Beating heart revascularization with or without cardiopulmonary bypass: evaluation of inflammatory response in a prospective randomized study.J Thorac Cardiovasc Surg. 2004 Jun; 127(6):1624-31.JT
On-pump beating heart coronary artery surgery provides the opportunity to examine the isolated effect of cardiopulmonary bypass. This prospective randomized study compares the early clinical outcomes and inflammatory response of patients undergoing elective on-pump and off-pump beating heart coronary artery bypass grafting.
METHOD AND PATIENTS
Thirty-seven consecutive patients undergoing elective coronary artery bypass grafting were recruited from a pool of 73 patients, with 19 patients randomized to on-pump beating heart surgery and 18 patients to off-pump coronary bypass surgery. Intraoperative events and postoperative outcomes were recorded. Plasma levels of interleukin-6, interleukin-8, and interleukin-10, tumor necrosis factor-alpha, and vascular cell adhesion molecule-1 were measured before the operation, intraoperatively, after the operation, and 4, 24, and 48 hours thereafter.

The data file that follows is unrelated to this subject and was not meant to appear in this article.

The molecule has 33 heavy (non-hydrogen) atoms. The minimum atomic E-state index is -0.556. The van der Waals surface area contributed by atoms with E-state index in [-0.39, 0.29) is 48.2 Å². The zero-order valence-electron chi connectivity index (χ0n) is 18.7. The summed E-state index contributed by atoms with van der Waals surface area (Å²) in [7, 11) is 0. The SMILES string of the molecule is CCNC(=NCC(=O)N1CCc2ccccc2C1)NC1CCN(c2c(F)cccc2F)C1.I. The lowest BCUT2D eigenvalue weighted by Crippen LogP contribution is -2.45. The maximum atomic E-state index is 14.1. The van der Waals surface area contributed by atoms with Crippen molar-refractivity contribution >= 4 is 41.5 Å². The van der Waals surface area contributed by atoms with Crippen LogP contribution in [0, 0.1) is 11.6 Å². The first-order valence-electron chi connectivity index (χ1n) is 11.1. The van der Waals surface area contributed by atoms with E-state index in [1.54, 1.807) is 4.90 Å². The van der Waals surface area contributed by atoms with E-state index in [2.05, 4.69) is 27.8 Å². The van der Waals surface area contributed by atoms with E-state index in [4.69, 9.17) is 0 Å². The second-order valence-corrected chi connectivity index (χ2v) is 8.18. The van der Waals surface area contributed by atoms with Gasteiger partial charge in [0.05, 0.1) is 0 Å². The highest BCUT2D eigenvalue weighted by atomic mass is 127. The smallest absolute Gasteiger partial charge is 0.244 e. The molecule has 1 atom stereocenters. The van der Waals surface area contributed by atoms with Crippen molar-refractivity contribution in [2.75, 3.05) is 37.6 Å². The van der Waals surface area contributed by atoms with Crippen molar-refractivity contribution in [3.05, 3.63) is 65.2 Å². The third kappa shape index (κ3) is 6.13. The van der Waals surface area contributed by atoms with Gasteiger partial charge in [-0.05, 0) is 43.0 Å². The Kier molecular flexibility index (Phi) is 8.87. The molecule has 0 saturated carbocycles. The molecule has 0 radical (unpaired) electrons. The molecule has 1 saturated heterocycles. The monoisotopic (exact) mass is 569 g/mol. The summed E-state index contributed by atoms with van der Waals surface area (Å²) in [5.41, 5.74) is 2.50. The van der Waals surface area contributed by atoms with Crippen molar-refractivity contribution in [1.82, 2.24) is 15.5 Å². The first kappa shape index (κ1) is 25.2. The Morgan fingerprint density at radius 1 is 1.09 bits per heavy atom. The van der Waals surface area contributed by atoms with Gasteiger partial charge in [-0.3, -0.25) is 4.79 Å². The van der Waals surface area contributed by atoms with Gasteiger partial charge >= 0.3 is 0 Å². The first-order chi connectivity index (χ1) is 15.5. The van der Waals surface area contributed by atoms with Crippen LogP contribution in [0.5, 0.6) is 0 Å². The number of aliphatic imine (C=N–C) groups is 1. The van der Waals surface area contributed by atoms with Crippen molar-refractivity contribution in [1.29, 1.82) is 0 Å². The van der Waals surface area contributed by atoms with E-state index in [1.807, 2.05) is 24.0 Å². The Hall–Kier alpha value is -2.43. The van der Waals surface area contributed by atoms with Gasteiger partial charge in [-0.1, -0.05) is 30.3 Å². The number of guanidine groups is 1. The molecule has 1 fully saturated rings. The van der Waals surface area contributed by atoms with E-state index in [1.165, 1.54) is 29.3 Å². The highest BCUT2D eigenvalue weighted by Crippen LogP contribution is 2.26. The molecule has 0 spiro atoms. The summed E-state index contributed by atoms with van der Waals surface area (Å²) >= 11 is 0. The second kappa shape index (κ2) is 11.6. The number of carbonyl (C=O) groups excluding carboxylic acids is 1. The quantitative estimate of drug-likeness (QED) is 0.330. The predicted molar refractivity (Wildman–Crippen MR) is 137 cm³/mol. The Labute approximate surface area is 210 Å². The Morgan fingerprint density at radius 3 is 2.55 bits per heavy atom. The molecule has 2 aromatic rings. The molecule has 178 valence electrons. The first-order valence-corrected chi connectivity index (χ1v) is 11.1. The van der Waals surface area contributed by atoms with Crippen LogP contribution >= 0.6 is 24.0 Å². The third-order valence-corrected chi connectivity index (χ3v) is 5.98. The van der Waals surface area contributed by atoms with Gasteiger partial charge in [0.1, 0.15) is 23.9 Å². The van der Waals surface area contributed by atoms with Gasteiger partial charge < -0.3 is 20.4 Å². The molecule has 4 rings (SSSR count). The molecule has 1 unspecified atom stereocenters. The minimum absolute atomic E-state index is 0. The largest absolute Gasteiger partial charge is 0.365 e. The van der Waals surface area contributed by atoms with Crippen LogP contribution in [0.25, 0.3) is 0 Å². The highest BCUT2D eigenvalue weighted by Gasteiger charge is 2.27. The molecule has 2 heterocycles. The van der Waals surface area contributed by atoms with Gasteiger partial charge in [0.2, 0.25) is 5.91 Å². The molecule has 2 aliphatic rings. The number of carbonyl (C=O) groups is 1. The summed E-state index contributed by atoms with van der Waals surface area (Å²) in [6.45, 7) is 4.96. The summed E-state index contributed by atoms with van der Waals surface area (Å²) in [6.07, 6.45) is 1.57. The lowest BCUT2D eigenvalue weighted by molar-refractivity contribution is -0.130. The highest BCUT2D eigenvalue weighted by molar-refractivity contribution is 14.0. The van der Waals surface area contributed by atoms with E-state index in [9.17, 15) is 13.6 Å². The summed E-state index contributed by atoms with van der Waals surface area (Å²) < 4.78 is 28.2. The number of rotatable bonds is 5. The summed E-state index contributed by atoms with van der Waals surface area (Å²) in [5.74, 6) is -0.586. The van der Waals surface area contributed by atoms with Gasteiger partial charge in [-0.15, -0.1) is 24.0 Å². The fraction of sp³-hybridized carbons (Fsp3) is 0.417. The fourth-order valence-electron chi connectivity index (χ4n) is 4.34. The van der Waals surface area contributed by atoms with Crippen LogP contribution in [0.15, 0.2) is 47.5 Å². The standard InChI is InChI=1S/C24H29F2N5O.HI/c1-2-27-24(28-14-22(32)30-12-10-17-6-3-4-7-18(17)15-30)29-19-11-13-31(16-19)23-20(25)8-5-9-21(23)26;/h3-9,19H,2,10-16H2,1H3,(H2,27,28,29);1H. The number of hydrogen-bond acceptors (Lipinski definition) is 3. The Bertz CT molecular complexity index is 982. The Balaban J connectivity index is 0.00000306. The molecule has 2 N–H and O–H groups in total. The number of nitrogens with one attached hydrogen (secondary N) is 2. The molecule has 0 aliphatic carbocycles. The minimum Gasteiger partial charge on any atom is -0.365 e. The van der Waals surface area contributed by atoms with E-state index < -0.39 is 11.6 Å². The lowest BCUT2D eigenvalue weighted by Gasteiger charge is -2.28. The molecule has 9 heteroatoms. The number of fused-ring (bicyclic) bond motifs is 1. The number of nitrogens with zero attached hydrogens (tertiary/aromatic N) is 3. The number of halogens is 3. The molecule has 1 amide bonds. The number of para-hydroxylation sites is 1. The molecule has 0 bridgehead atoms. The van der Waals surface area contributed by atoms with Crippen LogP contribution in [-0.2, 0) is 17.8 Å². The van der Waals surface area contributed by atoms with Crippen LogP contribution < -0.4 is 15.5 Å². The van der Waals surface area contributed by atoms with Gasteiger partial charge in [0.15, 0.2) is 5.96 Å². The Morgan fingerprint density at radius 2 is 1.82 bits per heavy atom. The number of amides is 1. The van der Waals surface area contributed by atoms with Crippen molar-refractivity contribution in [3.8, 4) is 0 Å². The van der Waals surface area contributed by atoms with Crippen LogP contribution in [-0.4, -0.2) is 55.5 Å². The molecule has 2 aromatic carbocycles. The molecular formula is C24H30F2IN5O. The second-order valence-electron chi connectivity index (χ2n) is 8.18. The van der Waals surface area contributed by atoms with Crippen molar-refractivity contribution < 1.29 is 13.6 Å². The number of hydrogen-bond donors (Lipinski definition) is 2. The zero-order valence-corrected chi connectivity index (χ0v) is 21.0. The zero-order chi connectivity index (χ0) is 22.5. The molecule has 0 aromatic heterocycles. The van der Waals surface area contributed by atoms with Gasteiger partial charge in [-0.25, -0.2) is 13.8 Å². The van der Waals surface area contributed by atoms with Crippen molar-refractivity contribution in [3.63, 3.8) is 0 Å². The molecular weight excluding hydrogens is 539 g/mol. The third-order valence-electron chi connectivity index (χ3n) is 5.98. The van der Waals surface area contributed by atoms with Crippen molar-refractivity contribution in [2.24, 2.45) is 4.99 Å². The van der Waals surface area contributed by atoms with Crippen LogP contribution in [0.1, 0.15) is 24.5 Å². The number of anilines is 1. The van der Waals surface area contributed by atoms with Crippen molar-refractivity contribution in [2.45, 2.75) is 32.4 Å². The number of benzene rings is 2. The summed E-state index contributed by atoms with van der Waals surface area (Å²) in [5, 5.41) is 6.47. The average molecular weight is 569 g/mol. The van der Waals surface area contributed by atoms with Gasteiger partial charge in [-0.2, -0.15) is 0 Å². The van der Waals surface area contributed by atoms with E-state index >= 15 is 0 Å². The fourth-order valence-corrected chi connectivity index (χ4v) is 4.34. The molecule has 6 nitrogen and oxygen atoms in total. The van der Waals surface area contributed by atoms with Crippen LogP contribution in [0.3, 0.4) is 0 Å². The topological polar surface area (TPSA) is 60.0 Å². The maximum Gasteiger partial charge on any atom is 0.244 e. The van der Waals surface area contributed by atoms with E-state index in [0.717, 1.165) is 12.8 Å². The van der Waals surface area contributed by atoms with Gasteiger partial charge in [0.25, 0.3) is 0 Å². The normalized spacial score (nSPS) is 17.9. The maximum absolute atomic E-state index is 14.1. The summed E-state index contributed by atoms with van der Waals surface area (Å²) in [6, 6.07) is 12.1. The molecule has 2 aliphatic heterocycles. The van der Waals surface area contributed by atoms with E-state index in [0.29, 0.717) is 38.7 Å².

There was no significant difference in clinical outcomes between the 2 groups. The operating time was longer and consumption of platelets was greater for the on-pump beating heart group. There was no postoperative mortality or major complication in either group. There was significant elevation in the levels of interleukin-6, interleukin-8, and interleukin-10 and tumor necrosis factor-alpha during and immediately after the operations in the on-pump beating heart group when compared with the off-pump group. Levels of interleukin-8 (P =.01) and tumor necrosis factor-alpha (P =.0004) remained significantly elevated 4 hours after the operation in the on-pump beating heart group. The level of vascular adhesion molecule dropped significantly during the operation but was elevated 4 hours (P =.026) after the operation in the on-pump beating heart group.
The use of cardiopulmonary bypass alone without global myocardial ischemia secondary to aortic crossclamping and cardioplegic cardiac arrest can trigger intense inflammatory responses.